Dehydroandrographolide inhibits oral cancer cell migration and invasion through NF-κB-, AP-1-, and SP-1-modulated matrix metalloproteinase-2 inhibition

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Background and purpose:

Oral cancer is a type of head and neck cancer that is characterized by cancerous tissue growth in the oral cavity. Andrographolide and dehydroandrographolide (DA) are the two principal components of Andrographis paniculata (Burm.f.) Nees and are the main contributors to its therapeutic properties. However, the pharmacological activities of DA remain unclear.

Experimental approach:

In this study, we used wound closure assay and Boyden chamber assay to determine the effects of DA on oral cancer cell migration and invasion.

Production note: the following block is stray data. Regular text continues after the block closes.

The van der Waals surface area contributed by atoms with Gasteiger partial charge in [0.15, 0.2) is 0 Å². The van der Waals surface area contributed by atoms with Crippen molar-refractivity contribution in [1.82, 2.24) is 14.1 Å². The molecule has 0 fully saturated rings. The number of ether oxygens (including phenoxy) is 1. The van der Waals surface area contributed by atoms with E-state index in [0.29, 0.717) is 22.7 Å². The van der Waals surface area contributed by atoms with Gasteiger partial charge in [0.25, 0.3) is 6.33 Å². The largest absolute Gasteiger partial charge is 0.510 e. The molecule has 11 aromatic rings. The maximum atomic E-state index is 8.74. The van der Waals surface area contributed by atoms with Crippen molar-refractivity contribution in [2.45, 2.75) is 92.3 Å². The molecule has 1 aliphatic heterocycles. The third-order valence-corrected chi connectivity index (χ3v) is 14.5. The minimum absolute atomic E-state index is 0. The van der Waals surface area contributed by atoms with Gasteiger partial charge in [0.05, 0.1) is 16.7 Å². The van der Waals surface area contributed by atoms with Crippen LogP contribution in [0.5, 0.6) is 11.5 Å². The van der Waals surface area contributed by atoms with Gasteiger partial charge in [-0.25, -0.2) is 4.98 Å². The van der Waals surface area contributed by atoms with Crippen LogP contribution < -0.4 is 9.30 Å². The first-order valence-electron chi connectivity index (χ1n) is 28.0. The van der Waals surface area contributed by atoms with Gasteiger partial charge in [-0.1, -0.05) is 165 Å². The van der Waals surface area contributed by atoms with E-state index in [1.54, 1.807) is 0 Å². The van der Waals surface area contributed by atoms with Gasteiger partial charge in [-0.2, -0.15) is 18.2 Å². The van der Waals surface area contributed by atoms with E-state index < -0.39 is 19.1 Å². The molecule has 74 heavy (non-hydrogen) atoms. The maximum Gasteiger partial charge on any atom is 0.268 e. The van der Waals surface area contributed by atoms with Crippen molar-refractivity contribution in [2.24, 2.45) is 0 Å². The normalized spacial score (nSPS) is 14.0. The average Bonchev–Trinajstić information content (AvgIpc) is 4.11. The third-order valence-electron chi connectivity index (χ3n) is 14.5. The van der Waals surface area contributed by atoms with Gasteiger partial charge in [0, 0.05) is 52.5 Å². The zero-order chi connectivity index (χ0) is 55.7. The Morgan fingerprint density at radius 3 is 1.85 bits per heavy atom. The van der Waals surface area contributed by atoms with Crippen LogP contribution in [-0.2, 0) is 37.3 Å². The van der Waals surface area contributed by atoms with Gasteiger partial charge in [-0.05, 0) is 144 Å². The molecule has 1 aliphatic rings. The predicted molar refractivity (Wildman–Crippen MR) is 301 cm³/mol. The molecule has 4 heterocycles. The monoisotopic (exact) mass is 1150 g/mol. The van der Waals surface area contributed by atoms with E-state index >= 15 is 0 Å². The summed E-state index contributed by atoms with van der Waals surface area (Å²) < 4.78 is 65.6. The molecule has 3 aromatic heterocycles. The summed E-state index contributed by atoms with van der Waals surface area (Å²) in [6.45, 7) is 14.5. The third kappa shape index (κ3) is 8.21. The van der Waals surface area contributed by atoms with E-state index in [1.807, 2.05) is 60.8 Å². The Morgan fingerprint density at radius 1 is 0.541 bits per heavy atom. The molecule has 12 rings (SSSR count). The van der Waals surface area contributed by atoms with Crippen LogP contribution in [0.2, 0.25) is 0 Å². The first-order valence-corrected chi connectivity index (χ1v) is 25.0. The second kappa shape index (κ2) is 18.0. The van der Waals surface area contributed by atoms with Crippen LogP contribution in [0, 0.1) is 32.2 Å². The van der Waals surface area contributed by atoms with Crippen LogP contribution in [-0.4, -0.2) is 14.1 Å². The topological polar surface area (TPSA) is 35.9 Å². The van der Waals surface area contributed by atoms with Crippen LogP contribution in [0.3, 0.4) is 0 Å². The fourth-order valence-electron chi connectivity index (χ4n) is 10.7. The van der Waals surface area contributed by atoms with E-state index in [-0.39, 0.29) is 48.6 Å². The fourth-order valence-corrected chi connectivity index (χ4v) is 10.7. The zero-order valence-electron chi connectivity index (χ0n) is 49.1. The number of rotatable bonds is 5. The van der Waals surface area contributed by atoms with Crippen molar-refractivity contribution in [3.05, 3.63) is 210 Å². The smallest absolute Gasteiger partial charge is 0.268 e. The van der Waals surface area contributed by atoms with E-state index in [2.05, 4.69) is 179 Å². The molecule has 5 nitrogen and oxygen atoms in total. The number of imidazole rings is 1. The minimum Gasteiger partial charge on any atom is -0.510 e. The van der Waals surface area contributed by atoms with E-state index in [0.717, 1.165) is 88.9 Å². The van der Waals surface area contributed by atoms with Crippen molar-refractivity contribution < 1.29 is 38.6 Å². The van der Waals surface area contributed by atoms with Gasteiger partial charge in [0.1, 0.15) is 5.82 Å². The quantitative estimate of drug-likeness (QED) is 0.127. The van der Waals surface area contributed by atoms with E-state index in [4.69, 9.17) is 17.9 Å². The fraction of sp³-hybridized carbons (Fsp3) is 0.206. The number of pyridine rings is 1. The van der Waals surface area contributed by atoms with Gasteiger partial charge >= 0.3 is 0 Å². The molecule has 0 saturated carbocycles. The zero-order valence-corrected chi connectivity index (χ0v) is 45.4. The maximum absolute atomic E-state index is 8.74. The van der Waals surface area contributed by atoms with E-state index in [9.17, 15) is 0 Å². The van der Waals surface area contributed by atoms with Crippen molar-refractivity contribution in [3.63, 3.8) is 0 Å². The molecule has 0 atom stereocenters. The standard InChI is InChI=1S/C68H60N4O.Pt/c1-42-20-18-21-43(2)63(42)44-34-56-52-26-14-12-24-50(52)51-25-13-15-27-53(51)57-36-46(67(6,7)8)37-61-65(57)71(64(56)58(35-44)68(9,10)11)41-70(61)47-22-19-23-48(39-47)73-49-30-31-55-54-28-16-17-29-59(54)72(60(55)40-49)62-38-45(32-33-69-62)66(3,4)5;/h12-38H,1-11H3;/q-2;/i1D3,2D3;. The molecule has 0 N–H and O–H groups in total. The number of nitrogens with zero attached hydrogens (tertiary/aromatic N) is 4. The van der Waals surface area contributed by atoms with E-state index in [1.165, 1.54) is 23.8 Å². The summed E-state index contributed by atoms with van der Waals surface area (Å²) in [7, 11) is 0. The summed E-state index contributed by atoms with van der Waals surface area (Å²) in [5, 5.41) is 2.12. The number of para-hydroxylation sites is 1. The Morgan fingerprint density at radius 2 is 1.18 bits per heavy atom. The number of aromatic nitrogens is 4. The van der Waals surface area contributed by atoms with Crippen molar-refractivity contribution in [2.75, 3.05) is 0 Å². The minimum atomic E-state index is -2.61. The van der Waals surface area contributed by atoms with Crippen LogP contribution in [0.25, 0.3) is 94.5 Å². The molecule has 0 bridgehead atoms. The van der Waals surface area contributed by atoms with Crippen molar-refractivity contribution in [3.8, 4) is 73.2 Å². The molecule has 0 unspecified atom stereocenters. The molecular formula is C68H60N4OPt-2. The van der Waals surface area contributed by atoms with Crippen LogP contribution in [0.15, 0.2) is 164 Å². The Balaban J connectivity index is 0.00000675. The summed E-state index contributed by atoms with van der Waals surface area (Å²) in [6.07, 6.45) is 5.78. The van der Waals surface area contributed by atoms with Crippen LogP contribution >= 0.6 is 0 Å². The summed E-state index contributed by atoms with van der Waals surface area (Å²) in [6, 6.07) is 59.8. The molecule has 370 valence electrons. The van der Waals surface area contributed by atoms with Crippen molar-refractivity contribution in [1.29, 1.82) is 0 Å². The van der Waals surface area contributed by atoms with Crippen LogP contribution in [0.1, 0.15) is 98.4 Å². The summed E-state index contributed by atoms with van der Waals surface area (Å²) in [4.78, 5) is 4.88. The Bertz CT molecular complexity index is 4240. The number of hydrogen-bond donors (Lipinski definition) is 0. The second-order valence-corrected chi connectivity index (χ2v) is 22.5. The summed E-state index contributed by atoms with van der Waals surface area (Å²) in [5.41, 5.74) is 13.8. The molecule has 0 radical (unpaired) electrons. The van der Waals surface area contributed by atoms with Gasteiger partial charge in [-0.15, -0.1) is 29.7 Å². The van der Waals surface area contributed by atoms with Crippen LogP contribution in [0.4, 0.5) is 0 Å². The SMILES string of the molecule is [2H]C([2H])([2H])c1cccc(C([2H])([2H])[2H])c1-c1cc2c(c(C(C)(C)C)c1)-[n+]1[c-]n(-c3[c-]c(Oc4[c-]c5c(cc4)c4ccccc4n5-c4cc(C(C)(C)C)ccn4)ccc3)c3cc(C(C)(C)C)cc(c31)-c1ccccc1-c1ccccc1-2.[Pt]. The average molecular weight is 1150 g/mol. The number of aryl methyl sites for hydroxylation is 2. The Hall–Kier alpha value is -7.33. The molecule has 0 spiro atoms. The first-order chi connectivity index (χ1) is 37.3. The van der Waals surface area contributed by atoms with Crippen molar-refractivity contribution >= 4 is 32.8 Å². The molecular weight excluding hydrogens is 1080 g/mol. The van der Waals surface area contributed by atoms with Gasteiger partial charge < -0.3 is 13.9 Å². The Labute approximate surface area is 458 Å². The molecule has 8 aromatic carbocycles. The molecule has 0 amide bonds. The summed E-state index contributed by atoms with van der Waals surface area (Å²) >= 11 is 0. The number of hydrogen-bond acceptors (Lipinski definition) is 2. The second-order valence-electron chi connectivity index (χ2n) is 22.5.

Key results:

DA treatment significantly inhibited the migration and invasion abilities of SCC9 cells in vitro. Gelatin zymography and Western blotting results revealed that DA inhibited MMP-2 activity and reduced its protein levels. DA inhibited the phosphorylation of ERK1/2, p38, and JNK 1/2 in SCC9 cells. According to the mRNA levels detected using real-time PCR, DA inhibited MMP-2 expression in SCC9 cells. This inhibitory effect was associated with the upregulation of the TIMP-2 and downregulation of NF-κB, AP-1, and SP-1 expression. In addition, DA suppressed carcinoma-associated epithelial–mesenchymal transition in SCC9 cells. Finally, DA administration effectively suppressed MMP-2 expression and tumor metastases in the oral carcinoma xenograft mouse model in vivo.

Conclusions & implications:

DA inhibits the invasion of human oral cancer cells and is a potential chemopreventive agent against oral cancer metastasis.

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